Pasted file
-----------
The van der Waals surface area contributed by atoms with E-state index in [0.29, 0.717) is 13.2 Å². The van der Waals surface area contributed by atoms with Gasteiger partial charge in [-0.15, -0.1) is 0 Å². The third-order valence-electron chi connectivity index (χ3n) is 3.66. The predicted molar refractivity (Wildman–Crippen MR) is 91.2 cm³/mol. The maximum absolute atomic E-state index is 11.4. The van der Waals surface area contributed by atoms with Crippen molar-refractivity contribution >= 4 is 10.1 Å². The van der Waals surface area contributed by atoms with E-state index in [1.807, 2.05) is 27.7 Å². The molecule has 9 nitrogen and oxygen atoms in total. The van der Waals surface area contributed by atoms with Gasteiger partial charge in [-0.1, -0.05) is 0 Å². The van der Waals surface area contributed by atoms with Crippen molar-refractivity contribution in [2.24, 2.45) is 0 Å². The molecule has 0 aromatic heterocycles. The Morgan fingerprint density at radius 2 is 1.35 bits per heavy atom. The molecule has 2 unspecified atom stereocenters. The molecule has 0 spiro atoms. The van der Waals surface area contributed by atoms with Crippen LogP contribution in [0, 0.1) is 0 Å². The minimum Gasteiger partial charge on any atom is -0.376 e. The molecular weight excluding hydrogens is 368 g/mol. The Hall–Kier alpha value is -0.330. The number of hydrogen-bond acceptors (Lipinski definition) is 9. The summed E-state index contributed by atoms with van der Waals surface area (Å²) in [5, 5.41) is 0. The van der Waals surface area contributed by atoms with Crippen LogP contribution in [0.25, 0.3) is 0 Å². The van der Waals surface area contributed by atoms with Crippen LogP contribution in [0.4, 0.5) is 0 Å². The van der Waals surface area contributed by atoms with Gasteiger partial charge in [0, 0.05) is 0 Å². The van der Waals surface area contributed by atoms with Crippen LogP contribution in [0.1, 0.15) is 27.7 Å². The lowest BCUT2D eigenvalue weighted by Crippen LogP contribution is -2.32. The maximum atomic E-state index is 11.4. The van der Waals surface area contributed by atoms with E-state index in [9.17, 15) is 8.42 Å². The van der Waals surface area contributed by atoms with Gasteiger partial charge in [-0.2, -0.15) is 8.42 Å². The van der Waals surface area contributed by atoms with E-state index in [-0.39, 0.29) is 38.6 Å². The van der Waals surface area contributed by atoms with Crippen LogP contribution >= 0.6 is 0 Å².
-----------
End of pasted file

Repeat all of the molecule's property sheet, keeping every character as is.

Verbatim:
The van der Waals surface area contributed by atoms with E-state index in [0.29, 0.717) is 13.2 Å². The van der Waals surface area contributed by atoms with Gasteiger partial charge in [-0.15, -0.1) is 0 Å². The third-order valence-electron chi connectivity index (χ3n) is 3.66. The predicted molar refractivity (Wildman–Crippen MR) is 91.2 cm³/mol. The maximum absolute atomic E-state index is 11.4. The van der Waals surface area contributed by atoms with Crippen molar-refractivity contribution >= 4 is 10.1 Å². The van der Waals surface area contributed by atoms with E-state index in [1.807, 2.05) is 27.7 Å². The molecule has 9 nitrogen and oxygen atoms in total. The van der Waals surface area contributed by atoms with Gasteiger partial charge in [-0.1, -0.05) is 0 Å². The van der Waals surface area contributed by atoms with Crippen molar-refractivity contribution in [2.24, 2.45) is 0 Å². The molecule has 0 aromatic heterocycles. The Morgan fingerprint density at radius 2 is 1.35 bits per heavy atom. The molecule has 2 unspecified atom stereocenters. The molecule has 0 spiro atoms. The van der Waals surface area contributed by atoms with Crippen LogP contribution in [0, 0.1) is 0 Å². The minimum Gasteiger partial charge on any atom is -0.376 e. The molecular weight excluding hydrogens is 368 g/mol. The Hall–Kier alpha value is -0.330. The number of hydrogen-bond acceptors (Lipinski definition) is 9. The summed E-state index contributed by atoms with van der Waals surface area (Å²) in [5, 5.41) is 0. The van der Waals surface area contributed by atoms with Crippen LogP contribution in [0.25, 0.3) is 0 Å². The van der Waals surface area contributed by atoms with Crippen LogP contribution in [0.4, 0.5) is 0 Å². The van der Waals surface area contributed by atoms with Gasteiger partial charge in [0, 0.05) is 0 Å². The van der Waals surface area contributed by atoms with Crippen LogP contribution in [0.1, 0.15) is 27.7 Å². The lowest BCUT2D eigenvalue weighted by Crippen LogP contribution is -2.32. The maximum atomic E-state index is 11.4. The van der Waals surface area contributed by atoms with E-state index in [9.17, 15) is 8.42 Å². The van der Waals surface area contributed by atoms with Gasteiger partial charge in [-0.2, -0.15) is 8.42 Å². The van der Waals surface area contributed by atoms with E-state index in [-0.39, 0.29) is 38.6 Å². The van der Waals surface area contributed by atoms with Crippen LogP contribution >= 0.6 is 0 Å².